Amateur and semi-professional excavations first began in the site around 1913 and continued sporadically for several decades.

In 1932, amateur archaeologist Colonel Fain W. King purchased the site and began excavating the mounds. Later joined by his wife, Blanche Busey King, they continued their excavations and operated the site as a tourist attraction known as the Ancient Buried City.

The Kings’ venture was highly controversial because they used sensational and misleading advertising, altered the site to make it more visually appealing, and made dubious and exaggerated interpretations of the site. These actions put them directly in opposition to professional archaeologists who studied the site and did not want it disturbed.

The Kings deeded the site to go to the Western Baptist Hospital in Paducah upon their death in 1946. The hospital continued to operate the site as a tourism business until 1983.

That year the hospital donated the site to Murray State University, to be used for research and training students. In 1984 the site’s historic importance was recognized and it was added to the National Register of Historic Places.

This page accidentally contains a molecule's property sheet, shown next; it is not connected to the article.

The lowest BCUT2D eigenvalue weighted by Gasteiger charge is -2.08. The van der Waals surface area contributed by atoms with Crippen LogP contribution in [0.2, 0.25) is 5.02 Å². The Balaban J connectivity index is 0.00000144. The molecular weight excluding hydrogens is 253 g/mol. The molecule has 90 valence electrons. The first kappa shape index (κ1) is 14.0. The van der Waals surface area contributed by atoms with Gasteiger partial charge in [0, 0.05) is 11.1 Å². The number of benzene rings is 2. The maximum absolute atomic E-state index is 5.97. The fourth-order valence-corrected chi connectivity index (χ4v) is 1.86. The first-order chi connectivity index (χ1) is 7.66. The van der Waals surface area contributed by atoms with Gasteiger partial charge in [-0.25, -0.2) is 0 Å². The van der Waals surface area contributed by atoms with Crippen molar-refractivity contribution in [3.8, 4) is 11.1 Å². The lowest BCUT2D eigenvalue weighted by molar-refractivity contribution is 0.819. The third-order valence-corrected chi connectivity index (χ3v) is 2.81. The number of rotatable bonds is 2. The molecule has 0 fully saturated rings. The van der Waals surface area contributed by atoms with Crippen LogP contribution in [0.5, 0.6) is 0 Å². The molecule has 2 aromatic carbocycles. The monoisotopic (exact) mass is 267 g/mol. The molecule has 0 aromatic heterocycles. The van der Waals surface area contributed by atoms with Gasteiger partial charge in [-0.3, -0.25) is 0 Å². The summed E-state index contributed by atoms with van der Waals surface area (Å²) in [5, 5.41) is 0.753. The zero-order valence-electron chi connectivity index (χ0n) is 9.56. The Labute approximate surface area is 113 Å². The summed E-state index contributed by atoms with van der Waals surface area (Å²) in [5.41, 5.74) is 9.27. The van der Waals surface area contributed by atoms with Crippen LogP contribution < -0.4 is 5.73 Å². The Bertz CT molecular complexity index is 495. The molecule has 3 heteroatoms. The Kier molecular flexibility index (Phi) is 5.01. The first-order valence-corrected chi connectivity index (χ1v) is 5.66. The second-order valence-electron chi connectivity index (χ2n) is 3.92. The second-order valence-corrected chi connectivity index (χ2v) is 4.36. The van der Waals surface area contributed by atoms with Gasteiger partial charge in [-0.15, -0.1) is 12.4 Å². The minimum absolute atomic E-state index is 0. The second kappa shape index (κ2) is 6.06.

In 2004, the site became the 11th State Historical Site of Kentucky and entered the control of the State Parks Service.

The State Parks Service, which operates a museum at the site for interpretation of the ancient community. Listed on the National Register of Historic Places, it is also a Kentucky Archeological Landmark and State Historic Site.After the 1300’s the Mississippians at Wickliffe Mounds abandoned the village.

Today, the Wickliffe Mounds museum exhibits the excavated features of the mounds, outstanding displays of Mississippian pottery, stone tools, bone and shell implements, the architecture of Mississippian mounds and houses, burial practices of the Mississippians and a bird’s eye view of the bluff atop the ceremonial mound.

The site is listed on the National Register of Historic Places, is a designated Kentucky Archaeological Landmark and is a common ground for Native American Indian cultures, past and present.

Wickliffe Historic Site Museum

The Wickliffe Historic Site has a museum, which charges for admission. The Welcome Center offers visitors an introduction to the Wickliffe Mounds, provides information on park activities and tourism opportunities, and is the admission desk for the museum.

The museum encompases the four excavated mounds, identified as Mound A, Mound B, Mound C, and Mound D, in four building complexes.